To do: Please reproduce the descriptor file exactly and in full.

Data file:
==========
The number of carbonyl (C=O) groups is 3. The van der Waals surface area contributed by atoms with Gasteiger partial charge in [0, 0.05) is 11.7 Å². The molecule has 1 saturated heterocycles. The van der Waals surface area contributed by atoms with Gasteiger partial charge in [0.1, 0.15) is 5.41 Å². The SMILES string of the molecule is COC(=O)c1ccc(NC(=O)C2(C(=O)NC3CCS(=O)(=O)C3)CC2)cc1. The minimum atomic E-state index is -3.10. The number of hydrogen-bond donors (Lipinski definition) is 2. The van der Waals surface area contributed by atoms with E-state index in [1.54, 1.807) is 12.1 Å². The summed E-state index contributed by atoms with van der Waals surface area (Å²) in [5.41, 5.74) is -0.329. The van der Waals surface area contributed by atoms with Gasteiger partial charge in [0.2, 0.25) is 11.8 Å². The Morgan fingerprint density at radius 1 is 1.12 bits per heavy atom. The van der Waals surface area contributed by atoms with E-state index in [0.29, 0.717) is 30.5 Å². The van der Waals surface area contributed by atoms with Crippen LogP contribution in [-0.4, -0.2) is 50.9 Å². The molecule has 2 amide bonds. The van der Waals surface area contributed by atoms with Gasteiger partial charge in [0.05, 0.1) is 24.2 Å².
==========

The number of carbonyl (C=O) groups is 3. The van der Waals surface area contributed by atoms with Gasteiger partial charge in [0, 0.05) is 11.7 Å². The molecule has 1 saturated heterocycles. The van der Waals surface area contributed by atoms with Gasteiger partial charge in [0.1, 0.15) is 5.41 Å². The SMILES string of the molecule is COC(=O)c1ccc(NC(=O)C2(C(=O)NC3CCS(=O)(=O)C3)CC2)cc1. The minimum atomic E-state index is -3.10. The number of hydrogen-bond donors (Lipinski definition) is 2. The van der Waals surface area contributed by atoms with E-state index in [1.54, 1.807) is 12.1 Å². The summed E-state index contributed by atoms with van der Waals surface area (Å²) in [5.41, 5.74) is -0.329. The van der Waals surface area contributed by atoms with Gasteiger partial charge in [0.2, 0.25) is 11.8 Å². The Morgan fingerprint density at radius 1 is 1.12 bits per heavy atom. The van der Waals surface area contributed by atoms with E-state index in [0.29, 0.717) is 30.5 Å². The van der Waals surface area contributed by atoms with Crippen LogP contribution in [-0.4, -0.2) is 50.9 Å². The molecule has 2 amide bonds. The van der Waals surface area contributed by atoms with Gasteiger partial charge in [0.05, 0.1) is 24.2 Å².